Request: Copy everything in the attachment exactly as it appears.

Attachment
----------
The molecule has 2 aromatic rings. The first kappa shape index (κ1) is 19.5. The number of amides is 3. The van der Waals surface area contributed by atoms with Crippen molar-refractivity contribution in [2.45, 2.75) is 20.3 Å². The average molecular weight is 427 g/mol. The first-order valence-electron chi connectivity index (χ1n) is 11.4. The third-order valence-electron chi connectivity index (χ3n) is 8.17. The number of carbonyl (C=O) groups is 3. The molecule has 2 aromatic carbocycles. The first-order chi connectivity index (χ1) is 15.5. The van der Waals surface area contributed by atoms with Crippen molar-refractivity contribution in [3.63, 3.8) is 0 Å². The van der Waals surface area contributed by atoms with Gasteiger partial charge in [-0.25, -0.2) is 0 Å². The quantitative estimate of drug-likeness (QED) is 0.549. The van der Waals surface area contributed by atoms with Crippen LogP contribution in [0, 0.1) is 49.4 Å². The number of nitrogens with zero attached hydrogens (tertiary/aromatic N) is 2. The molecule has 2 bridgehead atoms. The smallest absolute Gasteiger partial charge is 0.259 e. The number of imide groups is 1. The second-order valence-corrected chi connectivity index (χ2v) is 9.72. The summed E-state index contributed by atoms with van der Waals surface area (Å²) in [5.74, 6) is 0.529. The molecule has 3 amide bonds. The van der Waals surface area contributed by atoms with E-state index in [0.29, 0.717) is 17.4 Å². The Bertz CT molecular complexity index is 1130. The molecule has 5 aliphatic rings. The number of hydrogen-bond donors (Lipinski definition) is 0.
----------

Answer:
The molecule has 2 aromatic rings. The first kappa shape index (κ1) is 19.5. The number of amides is 3. The van der Waals surface area contributed by atoms with Crippen molar-refractivity contribution in [2.45, 2.75) is 20.3 Å². The average molecular weight is 427 g/mol. The first-order valence-electron chi connectivity index (χ1n) is 11.4. The third-order valence-electron chi connectivity index (χ3n) is 8.17. The number of carbonyl (C=O) groups is 3. The molecule has 2 aromatic carbocycles. The first-order chi connectivity index (χ1) is 15.5. The van der Waals surface area contributed by atoms with Crippen molar-refractivity contribution in [3.63, 3.8) is 0 Å². The van der Waals surface area contributed by atoms with Gasteiger partial charge in [-0.25, -0.2) is 0 Å². The quantitative estimate of drug-likeness (QED) is 0.549. The van der Waals surface area contributed by atoms with Crippen LogP contribution in [0, 0.1) is 49.4 Å². The number of nitrogens with zero attached hydrogens (tertiary/aromatic N) is 2. The molecule has 2 bridgehead atoms. The smallest absolute Gasteiger partial charge is 0.259 e. The number of imide groups is 1. The second-order valence-corrected chi connectivity index (χ2v) is 9.72. The summed E-state index contributed by atoms with van der Waals surface area (Å²) in [5.74, 6) is 0.529. The molecule has 3 amide bonds. The van der Waals surface area contributed by atoms with E-state index in [0.29, 0.717) is 17.4 Å². The Bertz CT molecular complexity index is 1130. The molecule has 5 aliphatic rings. The number of hydrogen-bond donors (Lipinski definition) is 0.